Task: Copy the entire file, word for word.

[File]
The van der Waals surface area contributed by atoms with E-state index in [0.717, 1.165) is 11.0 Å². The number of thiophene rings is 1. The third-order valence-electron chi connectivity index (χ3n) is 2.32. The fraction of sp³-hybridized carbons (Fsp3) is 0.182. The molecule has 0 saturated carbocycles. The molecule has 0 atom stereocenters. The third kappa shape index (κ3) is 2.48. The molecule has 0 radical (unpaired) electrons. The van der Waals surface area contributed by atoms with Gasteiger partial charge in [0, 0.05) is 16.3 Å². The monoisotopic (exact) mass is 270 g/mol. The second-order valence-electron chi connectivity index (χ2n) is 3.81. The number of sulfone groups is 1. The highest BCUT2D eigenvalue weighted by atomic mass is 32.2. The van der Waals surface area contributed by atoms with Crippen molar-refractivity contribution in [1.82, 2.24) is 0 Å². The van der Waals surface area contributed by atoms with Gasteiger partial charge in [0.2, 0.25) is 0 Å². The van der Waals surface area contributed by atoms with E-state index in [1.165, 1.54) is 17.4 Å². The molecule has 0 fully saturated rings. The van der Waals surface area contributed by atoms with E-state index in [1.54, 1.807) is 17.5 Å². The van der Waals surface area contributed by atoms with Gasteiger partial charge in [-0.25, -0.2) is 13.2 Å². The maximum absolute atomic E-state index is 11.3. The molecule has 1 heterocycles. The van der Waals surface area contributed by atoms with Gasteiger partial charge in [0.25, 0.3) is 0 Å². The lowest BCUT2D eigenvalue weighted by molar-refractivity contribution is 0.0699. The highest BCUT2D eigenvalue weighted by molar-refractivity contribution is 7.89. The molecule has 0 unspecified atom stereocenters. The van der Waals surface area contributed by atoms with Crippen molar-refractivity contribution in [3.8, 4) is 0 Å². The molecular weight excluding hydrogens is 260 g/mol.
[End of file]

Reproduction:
The van der Waals surface area contributed by atoms with E-state index in [0.717, 1.165) is 11.0 Å². The number of thiophene rings is 1. The third-order valence-electron chi connectivity index (χ3n) is 2.32. The fraction of sp³-hybridized carbons (Fsp3) is 0.182. The molecule has 0 saturated carbocycles. The molecule has 0 atom stereocenters. The third kappa shape index (κ3) is 2.48. The molecule has 0 radical (unpaired) electrons. The van der Waals surface area contributed by atoms with Gasteiger partial charge in [0, 0.05) is 16.3 Å². The monoisotopic (exact) mass is 270 g/mol. The second-order valence-electron chi connectivity index (χ2n) is 3.81. The number of sulfone groups is 1. The highest BCUT2D eigenvalue weighted by atomic mass is 32.2. The van der Waals surface area contributed by atoms with Crippen molar-refractivity contribution in [1.82, 2.24) is 0 Å². The van der Waals surface area contributed by atoms with Gasteiger partial charge in [0.2, 0.25) is 0 Å². The van der Waals surface area contributed by atoms with E-state index in [1.165, 1.54) is 17.4 Å². The molecule has 0 fully saturated rings. The van der Waals surface area contributed by atoms with E-state index in [1.54, 1.807) is 17.5 Å². The van der Waals surface area contributed by atoms with Gasteiger partial charge in [-0.25, -0.2) is 13.2 Å². The maximum absolute atomic E-state index is 11.3. The molecule has 1 heterocycles. The van der Waals surface area contributed by atoms with Gasteiger partial charge in [0.25, 0.3) is 0 Å². The lowest BCUT2D eigenvalue weighted by molar-refractivity contribution is 0.0699. The highest BCUT2D eigenvalue weighted by molar-refractivity contribution is 7.89. The molecule has 0 unspecified atom stereocenters. The van der Waals surface area contributed by atoms with Crippen molar-refractivity contribution in [3.8, 4) is 0 Å². The molecular weight excluding hydrogens is 260 g/mol.